The second visit

October 12, 2015

The first congregation I served had just under 90 members, and among them were a dozen shut-ins, most of them over 90. 

Margery was not on that list.

I first saw her name when I studied an outdated photo directory. She lived in senior housing just down the street, a 10-story high-rise of independent apartments with an assisted-living wing; the residents represented a range of health and capability.

Margery did not come down the street for worship. What was her situation? 

I asked a deacon, who responded with a scornful shake of the head. “She’s not a shut-in. She gets to the beauty parlor every week!”

Do we know why she doesn’t come to worship?

“I think she stopped coming when she didn’t like the organist. She could get to church if she wanted. You don’t need to visit her.”

I was busy figuring out how to be a pastor, and I confess I did not regret hearing that Margery could come off my list of concerns. I forgot about her until someone I visited in the assisted-living wing asked, “How is Margery? She hasn’t been to see me lately.”


I asked around a little more and learned that Margery’s son still lived in her house nearby; that she had sung in the choir for many years; that she had been a gym teacher and, after retirement, a crossing guard. I heard she had lost a beloved dog. 

When I telephoned, she invited me to visit the following afternoon. A tiny lady with perfectly coiffed hair opened the door. Dressed neatly in slacks, a striped blouse, and a pullover sweater, she engaged in conversation with intelligence and purpose, describing the neighborhood of her youth. I noted her careful movements, the controlled way she sat in her chair as we talked. 

I asked to come back again. 

On the second visit, I asked about her dog. Margery told me how her beloved Katie had been mortally wounded by coyotes in the woods behind her house, a place they walked together daily. After Katie’s death, she moved to this apartment with a view of the city and the bay beyond, a view away from the woods and home. 

On the third visit, she showed me dozens of pill bottles in a kitchen cabinet—treatments for arthritis, depression, vertigo, high blood pressure, and for the symptoms caused by their side effects. 


On the fourth visit, she apologized for never coming to worship. She had to wait for the stiffness in her hands to loosen in the morning before she could dress and do her hair. She let me see the walker previously hidden in her bedroom. 

Margery had a lot to grieve. When she stopped attending church, other members focused on their own feelings of rejection. They did not consider that she went to the beauty parlor in the afternoon, when her arthritic joints allowed it.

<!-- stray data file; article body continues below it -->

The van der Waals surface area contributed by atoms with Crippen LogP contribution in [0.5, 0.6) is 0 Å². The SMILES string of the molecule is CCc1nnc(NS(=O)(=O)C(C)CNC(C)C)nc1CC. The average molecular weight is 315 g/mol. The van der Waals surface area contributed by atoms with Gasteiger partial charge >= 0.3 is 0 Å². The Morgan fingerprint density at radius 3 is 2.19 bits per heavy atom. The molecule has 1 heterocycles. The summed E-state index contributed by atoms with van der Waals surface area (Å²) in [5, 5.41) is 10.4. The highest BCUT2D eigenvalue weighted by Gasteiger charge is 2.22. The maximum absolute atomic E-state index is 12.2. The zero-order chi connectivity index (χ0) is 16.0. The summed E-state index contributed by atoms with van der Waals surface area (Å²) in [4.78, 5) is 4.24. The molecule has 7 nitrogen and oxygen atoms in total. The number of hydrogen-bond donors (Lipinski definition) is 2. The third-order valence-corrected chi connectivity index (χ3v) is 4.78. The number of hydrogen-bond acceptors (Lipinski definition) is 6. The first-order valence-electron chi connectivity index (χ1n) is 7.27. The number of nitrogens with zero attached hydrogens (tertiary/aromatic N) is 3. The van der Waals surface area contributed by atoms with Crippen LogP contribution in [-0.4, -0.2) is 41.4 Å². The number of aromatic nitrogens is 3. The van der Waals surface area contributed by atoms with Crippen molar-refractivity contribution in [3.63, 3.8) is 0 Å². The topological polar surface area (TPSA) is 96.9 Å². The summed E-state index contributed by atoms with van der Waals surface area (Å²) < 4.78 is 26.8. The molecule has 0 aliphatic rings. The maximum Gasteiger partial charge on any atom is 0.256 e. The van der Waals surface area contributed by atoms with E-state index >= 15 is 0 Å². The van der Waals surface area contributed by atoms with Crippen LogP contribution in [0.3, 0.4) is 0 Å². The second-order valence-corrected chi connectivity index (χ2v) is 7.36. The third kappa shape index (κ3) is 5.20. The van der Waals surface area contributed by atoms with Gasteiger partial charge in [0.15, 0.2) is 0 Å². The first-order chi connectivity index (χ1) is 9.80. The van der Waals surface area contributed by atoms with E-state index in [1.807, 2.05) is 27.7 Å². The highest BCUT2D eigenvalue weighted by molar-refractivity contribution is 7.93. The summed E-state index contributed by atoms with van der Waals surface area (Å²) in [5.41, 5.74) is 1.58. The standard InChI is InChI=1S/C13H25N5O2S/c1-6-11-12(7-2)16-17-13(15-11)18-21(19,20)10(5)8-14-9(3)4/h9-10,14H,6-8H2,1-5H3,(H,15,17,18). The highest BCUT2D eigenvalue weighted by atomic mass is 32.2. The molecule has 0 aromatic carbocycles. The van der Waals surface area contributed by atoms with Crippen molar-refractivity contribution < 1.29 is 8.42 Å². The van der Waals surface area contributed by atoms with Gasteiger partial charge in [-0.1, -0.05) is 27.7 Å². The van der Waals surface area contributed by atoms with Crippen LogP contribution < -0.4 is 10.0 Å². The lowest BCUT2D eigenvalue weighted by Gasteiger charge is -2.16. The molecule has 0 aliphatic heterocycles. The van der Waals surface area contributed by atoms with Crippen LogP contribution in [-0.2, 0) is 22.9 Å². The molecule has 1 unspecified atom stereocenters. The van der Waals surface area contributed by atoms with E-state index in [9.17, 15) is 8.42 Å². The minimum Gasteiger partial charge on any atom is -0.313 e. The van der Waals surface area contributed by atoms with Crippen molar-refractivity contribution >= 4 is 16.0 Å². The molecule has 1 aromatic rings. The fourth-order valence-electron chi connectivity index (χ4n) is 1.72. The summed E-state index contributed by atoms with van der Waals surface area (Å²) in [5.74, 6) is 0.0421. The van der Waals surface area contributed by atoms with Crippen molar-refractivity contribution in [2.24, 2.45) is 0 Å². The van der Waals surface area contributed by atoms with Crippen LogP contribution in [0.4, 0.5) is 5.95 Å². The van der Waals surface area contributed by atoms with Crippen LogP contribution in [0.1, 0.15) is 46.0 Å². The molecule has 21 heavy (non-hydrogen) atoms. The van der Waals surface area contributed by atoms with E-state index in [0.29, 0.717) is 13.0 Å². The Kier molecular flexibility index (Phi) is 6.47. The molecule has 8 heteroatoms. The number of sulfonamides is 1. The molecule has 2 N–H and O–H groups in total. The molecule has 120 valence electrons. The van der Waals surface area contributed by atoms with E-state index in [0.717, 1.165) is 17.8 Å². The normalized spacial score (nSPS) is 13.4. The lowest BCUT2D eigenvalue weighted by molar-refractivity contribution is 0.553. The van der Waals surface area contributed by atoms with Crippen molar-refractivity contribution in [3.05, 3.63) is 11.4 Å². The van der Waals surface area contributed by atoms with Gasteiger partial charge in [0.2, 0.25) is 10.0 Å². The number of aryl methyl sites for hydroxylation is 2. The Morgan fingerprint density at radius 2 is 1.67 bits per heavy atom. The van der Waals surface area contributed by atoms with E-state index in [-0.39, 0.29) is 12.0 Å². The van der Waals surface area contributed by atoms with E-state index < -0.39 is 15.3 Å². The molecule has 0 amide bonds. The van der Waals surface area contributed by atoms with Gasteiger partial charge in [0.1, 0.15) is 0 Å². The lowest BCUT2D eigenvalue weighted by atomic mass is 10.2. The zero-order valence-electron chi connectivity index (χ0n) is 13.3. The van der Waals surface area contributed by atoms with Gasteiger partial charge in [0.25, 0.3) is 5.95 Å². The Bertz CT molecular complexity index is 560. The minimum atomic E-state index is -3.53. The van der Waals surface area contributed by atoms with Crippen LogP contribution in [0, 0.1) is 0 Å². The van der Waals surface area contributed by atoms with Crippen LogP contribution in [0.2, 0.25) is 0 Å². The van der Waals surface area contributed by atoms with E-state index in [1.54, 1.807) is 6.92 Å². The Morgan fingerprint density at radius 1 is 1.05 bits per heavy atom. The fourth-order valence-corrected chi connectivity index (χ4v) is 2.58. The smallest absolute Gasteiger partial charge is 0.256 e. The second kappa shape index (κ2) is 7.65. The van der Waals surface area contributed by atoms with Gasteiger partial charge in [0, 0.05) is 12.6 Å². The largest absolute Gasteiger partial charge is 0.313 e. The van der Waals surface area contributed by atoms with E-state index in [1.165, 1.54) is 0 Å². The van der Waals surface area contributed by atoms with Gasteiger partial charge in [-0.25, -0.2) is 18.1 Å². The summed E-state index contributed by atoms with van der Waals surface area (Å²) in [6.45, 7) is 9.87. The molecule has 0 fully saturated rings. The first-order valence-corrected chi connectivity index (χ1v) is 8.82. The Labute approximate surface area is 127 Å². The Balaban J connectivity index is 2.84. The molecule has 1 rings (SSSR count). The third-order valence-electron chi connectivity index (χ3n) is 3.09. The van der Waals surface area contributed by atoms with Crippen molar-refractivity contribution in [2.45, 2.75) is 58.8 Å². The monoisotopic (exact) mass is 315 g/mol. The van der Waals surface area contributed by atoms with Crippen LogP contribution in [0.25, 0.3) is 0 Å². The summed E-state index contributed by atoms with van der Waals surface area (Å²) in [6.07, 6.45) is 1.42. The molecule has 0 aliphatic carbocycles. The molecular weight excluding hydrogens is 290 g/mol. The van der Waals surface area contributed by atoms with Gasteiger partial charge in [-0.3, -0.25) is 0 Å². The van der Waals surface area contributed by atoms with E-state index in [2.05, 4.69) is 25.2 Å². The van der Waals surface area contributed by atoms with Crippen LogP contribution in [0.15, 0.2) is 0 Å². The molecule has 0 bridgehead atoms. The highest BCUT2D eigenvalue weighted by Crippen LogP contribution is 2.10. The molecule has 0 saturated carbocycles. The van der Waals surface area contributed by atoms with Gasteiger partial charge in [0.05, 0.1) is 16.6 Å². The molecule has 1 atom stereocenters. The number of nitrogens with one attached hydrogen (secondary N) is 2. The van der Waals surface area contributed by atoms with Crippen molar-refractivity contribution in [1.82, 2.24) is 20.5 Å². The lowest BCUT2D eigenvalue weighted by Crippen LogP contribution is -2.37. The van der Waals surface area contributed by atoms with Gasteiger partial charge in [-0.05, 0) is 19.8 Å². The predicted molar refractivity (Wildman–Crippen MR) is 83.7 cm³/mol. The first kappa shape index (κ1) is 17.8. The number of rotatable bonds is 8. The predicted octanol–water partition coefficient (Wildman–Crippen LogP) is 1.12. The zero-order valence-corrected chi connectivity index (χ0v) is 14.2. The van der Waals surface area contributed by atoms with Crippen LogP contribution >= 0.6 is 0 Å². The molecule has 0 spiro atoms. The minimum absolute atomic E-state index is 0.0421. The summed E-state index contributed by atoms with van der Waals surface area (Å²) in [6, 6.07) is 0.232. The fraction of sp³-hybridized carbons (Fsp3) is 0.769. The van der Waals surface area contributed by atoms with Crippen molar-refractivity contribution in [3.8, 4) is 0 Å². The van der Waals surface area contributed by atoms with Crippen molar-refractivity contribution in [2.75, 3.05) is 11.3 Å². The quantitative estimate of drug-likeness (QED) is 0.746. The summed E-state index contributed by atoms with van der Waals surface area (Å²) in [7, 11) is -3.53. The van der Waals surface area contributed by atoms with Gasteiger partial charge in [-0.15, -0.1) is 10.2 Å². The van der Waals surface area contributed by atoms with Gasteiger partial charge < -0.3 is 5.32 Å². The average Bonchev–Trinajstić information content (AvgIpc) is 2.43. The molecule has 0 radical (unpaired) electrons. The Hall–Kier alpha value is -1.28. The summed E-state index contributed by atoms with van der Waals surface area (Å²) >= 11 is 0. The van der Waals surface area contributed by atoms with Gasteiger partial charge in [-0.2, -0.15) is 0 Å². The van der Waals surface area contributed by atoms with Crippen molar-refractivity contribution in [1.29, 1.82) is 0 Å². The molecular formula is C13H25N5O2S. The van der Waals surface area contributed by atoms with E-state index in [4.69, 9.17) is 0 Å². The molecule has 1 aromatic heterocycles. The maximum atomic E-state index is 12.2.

Most churches are ill equipped to minister to people living with chronic illness. We love a crisis, an acute situation. Whether an illness or injury ends in recovery or in death, we can offer ministry in the form of rides, babysitting, casseroles, visits, prayer, and laying on of hands. All of this seems manageable in the short term. We hope for healing, but we stand ready to shift our understanding from a cure of the body to a restoration of the soul.

What can we offer in the case of chronic illness? We would rather celebrate with the newly cured. Pastors feel comfortable reading the 23rd Psalm at a deathbed. I know too well how often the pastoral visit gets pushed a week out and another week when needs arise that seem more urgent. It feels more heroic to rush to the emergency room than to sit ruminating on Psalm 6 with the person who waits for her fingers to unbend each morning, or who times his life by the finger prick, or who lies awake wondering if the world will seem as unbearable in the morning as it did the day before. 

I could not fix anything for Margery, but I could sit and listen long enough to build a relationship that I hope brought a sense of God’s presence. I look back and see that luxurious circumstances enabled our visits; how many pastors of 90-member congregations still work full time? All people in the church community must learn to minister to one another.

One Sunday, Margery did make it to church. Imagine the heroic effort it took to arrive before 10 a.m., her light blue cashmere cardigan buttoned, her strand of pearls clasped, her hair patted into place by fingers too stiff to bear the weight of a hymnal. 

Imagine. Then make the second visit. 

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